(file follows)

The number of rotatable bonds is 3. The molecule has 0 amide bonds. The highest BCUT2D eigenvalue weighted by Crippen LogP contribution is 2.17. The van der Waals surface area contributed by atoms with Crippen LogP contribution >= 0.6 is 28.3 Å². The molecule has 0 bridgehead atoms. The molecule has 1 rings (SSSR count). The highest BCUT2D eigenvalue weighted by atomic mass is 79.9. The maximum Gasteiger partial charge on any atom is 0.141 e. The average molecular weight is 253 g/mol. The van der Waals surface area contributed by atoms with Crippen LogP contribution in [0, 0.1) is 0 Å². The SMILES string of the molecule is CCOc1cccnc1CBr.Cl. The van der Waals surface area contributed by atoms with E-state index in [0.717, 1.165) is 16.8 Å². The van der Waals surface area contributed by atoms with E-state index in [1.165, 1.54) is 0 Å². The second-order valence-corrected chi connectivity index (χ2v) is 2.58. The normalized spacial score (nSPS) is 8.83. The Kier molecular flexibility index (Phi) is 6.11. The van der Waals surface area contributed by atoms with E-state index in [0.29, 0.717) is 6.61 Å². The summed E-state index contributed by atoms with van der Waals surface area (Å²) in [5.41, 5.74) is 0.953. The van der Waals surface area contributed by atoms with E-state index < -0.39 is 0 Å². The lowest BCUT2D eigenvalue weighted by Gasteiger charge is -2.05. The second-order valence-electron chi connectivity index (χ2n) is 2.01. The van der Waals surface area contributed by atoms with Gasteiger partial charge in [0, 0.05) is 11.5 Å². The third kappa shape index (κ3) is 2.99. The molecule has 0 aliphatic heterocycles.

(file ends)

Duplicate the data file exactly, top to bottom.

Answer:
The number of rotatable bonds is 3. The molecule has 0 amide bonds. The highest BCUT2D eigenvalue weighted by Crippen LogP contribution is 2.17. The van der Waals surface area contributed by atoms with Crippen LogP contribution >= 0.6 is 28.3 Å². The molecule has 0 bridgehead atoms. The molecule has 1 rings (SSSR count). The highest BCUT2D eigenvalue weighted by atomic mass is 79.9. The maximum Gasteiger partial charge on any atom is 0.141 e. The average molecular weight is 253 g/mol. The van der Waals surface area contributed by atoms with Crippen LogP contribution in [0, 0.1) is 0 Å². The SMILES string of the molecule is CCOc1cccnc1CBr.Cl. The van der Waals surface area contributed by atoms with E-state index in [0.717, 1.165) is 16.8 Å². The van der Waals surface area contributed by atoms with E-state index in [1.165, 1.54) is 0 Å². The second-order valence-corrected chi connectivity index (χ2v) is 2.58. The normalized spacial score (nSPS) is 8.83. The Kier molecular flexibility index (Phi) is 6.11. The van der Waals surface area contributed by atoms with E-state index in [0.29, 0.717) is 6.61 Å². The summed E-state index contributed by atoms with van der Waals surface area (Å²) in [5.41, 5.74) is 0.953. The van der Waals surface area contributed by atoms with E-state index < -0.39 is 0 Å². The lowest BCUT2D eigenvalue weighted by Gasteiger charge is -2.05. The second-order valence-electron chi connectivity index (χ2n) is 2.01. The van der Waals surface area contributed by atoms with Gasteiger partial charge in [0, 0.05) is 11.5 Å². The third kappa shape index (κ3) is 2.99. The molecule has 0 aliphatic heterocycles.